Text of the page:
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Abstract

Objective

To characterize gout-related emergency department (ED) utilization using a nationally representative sample and to examine factors associated with the frequency and charges of gout-related ED visits.

Methods

Using the National Emergency Department Sample data from 2006–2008, the weighted national frequency of gout visits was calculated along with the median ED charge and total national ED-related charges. Associations of several patient- and facility-level factors were examined with the occurrence of gout visits using multivariable logistic regression and with ED-related charges using multivariable linear regression.

Results

Gout was the primary indication for 168,410 ED visits in 2006, 171,743 visits in 2007, and 174,823 visits in 2008, accounting for ∼0.2% of all visits annually and generating ED charges of more than $128 million in 2006, $144 million in 2007, and $166 million in 2008. Age, male sex, household income <$39,000, private insurance, and hospital locations in nonmetropolitan areas and the southern US were associated with an increased propensity for ED utilization in gout. Higher ED-related charges for gout were associated with female sex, age, a higher number of coded diagnoses, and a metropolitan residence.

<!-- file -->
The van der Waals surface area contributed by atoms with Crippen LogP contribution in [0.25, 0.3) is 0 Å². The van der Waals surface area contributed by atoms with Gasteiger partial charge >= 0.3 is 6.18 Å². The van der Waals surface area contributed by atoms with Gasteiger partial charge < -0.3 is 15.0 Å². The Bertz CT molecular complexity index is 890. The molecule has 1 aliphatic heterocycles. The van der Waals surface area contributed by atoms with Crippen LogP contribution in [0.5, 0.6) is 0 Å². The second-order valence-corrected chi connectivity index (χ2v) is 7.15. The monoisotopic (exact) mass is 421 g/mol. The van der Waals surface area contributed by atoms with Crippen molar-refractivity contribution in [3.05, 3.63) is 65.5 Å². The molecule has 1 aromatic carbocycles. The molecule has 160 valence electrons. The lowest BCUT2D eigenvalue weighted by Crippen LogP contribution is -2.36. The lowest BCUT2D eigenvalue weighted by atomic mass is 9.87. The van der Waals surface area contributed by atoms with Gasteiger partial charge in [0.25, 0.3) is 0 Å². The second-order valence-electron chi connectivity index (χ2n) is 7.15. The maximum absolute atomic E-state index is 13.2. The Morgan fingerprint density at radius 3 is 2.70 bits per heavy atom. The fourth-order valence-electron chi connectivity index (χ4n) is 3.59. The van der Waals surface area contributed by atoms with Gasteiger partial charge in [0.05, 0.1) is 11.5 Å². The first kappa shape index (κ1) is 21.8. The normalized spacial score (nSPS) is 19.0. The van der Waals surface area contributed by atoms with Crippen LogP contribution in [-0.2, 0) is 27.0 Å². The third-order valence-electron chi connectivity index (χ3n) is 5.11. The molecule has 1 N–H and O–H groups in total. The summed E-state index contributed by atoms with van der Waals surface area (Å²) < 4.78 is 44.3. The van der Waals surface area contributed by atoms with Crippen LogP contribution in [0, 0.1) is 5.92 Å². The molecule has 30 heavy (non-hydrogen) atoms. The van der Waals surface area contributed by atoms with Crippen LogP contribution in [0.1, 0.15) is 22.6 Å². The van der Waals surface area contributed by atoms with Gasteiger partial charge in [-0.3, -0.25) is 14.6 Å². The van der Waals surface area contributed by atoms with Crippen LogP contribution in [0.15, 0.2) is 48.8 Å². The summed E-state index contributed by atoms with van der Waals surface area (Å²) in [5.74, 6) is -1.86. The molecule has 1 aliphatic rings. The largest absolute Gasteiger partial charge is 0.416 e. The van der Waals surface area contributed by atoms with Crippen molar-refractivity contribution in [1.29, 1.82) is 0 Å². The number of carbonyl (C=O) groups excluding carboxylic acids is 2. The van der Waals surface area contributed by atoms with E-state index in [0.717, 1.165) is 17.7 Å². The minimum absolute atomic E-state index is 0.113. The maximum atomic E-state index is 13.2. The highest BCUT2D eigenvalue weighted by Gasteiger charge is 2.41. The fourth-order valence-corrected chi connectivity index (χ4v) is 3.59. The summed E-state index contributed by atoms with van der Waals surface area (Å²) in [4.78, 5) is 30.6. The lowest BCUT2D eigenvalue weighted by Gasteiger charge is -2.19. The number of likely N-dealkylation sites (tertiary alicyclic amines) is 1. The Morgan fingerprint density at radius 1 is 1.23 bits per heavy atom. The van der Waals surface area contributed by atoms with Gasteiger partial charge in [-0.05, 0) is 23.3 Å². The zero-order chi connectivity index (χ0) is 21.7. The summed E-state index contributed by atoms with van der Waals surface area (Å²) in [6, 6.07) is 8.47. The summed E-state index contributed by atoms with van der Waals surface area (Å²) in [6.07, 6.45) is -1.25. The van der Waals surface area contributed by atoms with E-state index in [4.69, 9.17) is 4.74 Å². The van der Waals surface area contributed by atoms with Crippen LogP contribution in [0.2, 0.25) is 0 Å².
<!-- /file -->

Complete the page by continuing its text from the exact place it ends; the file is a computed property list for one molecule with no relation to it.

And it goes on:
Conclusion

Gout accounts for a substantial proportion of ED visits, leading to significant health care charges. Effective strategies to reduce gout burden in EDs could potentially benefit by targeting groups characterized by factors demonstrated to be related to a higher ED utilization in gout as identified by our study.